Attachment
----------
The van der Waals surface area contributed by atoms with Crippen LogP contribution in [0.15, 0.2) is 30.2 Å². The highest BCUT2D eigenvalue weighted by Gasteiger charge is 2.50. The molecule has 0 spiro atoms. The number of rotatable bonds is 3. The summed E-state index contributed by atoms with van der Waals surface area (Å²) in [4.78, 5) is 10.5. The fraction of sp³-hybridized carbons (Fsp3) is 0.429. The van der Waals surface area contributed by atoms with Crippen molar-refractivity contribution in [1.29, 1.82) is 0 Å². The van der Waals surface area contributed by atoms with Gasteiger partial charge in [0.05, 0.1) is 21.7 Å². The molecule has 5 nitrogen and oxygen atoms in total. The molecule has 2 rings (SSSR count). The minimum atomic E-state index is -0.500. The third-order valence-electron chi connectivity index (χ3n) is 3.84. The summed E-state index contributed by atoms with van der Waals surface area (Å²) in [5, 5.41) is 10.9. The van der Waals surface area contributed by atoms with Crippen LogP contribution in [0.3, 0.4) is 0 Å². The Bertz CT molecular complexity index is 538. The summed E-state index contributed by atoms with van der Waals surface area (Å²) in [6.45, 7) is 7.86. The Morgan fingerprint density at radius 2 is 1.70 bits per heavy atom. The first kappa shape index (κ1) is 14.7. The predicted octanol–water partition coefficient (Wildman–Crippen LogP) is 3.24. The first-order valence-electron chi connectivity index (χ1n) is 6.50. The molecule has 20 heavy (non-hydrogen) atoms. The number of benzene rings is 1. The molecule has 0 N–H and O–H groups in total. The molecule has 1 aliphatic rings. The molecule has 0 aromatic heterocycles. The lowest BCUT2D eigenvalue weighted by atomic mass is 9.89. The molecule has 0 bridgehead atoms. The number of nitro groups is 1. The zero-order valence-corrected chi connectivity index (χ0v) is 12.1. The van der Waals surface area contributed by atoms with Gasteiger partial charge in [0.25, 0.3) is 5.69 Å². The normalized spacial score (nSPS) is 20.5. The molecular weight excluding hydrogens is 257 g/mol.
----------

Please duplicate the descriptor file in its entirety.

The van der Waals surface area contributed by atoms with Crippen LogP contribution in [0.15, 0.2) is 30.2 Å². The highest BCUT2D eigenvalue weighted by Gasteiger charge is 2.50. The molecule has 0 spiro atoms. The number of rotatable bonds is 3. The summed E-state index contributed by atoms with van der Waals surface area (Å²) in [4.78, 5) is 10.5. The fraction of sp³-hybridized carbons (Fsp3) is 0.429. The van der Waals surface area contributed by atoms with Crippen molar-refractivity contribution in [1.29, 1.82) is 0 Å². The van der Waals surface area contributed by atoms with Gasteiger partial charge in [0.05, 0.1) is 21.7 Å². The molecule has 5 nitrogen and oxygen atoms in total. The molecule has 2 rings (SSSR count). The minimum atomic E-state index is -0.500. The third-order valence-electron chi connectivity index (χ3n) is 3.84. The summed E-state index contributed by atoms with van der Waals surface area (Å²) in [5, 5.41) is 10.9. The van der Waals surface area contributed by atoms with Crippen LogP contribution in [0.3, 0.4) is 0 Å². The Bertz CT molecular complexity index is 538. The summed E-state index contributed by atoms with van der Waals surface area (Å²) in [6.45, 7) is 7.86. The Morgan fingerprint density at radius 2 is 1.70 bits per heavy atom. The first kappa shape index (κ1) is 14.7. The predicted octanol–water partition coefficient (Wildman–Crippen LogP) is 3.24. The first-order valence-electron chi connectivity index (χ1n) is 6.50. The molecule has 20 heavy (non-hydrogen) atoms. The number of benzene rings is 1. The molecule has 0 N–H and O–H groups in total. The molecule has 1 aliphatic rings. The molecule has 0 aromatic heterocycles. The lowest BCUT2D eigenvalue weighted by atomic mass is 9.89. The molecule has 0 bridgehead atoms. The number of nitro groups is 1. The zero-order valence-corrected chi connectivity index (χ0v) is 12.1. The van der Waals surface area contributed by atoms with Gasteiger partial charge in [0.25, 0.3) is 5.69 Å². The normalized spacial score (nSPS) is 20.5. The molecular weight excluding hydrogens is 257 g/mol.